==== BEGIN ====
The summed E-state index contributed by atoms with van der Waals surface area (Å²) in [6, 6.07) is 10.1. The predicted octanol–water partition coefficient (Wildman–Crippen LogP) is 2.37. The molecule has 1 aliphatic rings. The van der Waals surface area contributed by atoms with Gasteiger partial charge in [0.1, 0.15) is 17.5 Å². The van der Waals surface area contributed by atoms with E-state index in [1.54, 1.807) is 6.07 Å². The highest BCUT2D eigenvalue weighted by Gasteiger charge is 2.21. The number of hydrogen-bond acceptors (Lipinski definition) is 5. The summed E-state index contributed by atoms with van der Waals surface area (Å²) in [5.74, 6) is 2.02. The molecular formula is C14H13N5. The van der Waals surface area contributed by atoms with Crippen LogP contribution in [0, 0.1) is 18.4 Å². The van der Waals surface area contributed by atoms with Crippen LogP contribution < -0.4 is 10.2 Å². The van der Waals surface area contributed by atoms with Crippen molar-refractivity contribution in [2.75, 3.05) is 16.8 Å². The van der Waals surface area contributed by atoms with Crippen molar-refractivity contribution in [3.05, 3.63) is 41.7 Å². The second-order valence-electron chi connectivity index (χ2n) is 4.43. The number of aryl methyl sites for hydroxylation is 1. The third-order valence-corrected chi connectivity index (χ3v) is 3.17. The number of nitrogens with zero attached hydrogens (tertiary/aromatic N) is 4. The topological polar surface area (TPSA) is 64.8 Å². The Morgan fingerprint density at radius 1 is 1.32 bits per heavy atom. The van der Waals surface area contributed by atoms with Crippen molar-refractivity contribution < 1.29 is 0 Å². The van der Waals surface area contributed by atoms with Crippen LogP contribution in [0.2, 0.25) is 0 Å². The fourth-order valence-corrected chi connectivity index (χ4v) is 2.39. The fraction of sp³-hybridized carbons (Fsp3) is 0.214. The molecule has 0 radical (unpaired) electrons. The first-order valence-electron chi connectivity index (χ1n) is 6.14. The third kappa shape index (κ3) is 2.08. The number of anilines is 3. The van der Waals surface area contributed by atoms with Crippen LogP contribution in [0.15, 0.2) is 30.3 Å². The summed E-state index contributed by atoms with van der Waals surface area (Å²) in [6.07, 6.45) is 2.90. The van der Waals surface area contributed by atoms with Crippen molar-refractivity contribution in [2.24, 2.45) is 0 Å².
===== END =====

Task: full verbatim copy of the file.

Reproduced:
The summed E-state index contributed by atoms with van der Waals surface area (Å²) in [6, 6.07) is 10.1. The predicted octanol–water partition coefficient (Wildman–Crippen LogP) is 2.37. The molecule has 1 aliphatic rings. The van der Waals surface area contributed by atoms with Gasteiger partial charge in [0.1, 0.15) is 17.5 Å². The van der Waals surface area contributed by atoms with E-state index in [1.54, 1.807) is 6.07 Å². The highest BCUT2D eigenvalue weighted by Gasteiger charge is 2.21. The number of hydrogen-bond acceptors (Lipinski definition) is 5. The summed E-state index contributed by atoms with van der Waals surface area (Å²) in [5.74, 6) is 2.02. The molecular formula is C14H13N5. The van der Waals surface area contributed by atoms with Crippen LogP contribution in [0, 0.1) is 18.4 Å². The van der Waals surface area contributed by atoms with Crippen LogP contribution < -0.4 is 10.2 Å². The van der Waals surface area contributed by atoms with Crippen molar-refractivity contribution in [2.75, 3.05) is 16.8 Å². The van der Waals surface area contributed by atoms with Crippen molar-refractivity contribution in [3.05, 3.63) is 41.7 Å². The second-order valence-electron chi connectivity index (χ2n) is 4.43. The number of aryl methyl sites for hydroxylation is 1. The third-order valence-corrected chi connectivity index (χ3v) is 3.17. The number of nitrogens with zero attached hydrogens (tertiary/aromatic N) is 4. The topological polar surface area (TPSA) is 64.8 Å². The Morgan fingerprint density at radius 1 is 1.32 bits per heavy atom. The van der Waals surface area contributed by atoms with Crippen molar-refractivity contribution < 1.29 is 0 Å². The van der Waals surface area contributed by atoms with Crippen LogP contribution in [0.2, 0.25) is 0 Å². The fourth-order valence-corrected chi connectivity index (χ4v) is 2.39. The fraction of sp³-hybridized carbons (Fsp3) is 0.214. The molecule has 0 radical (unpaired) electrons. The first-order valence-electron chi connectivity index (χ1n) is 6.14. The third kappa shape index (κ3) is 2.08. The number of anilines is 3. The van der Waals surface area contributed by atoms with Crippen LogP contribution in [0.15, 0.2) is 30.3 Å². The summed E-state index contributed by atoms with van der Waals surface area (Å²) in [6.07, 6.45) is 2.90. The van der Waals surface area contributed by atoms with Crippen molar-refractivity contribution in [2.24, 2.45) is 0 Å².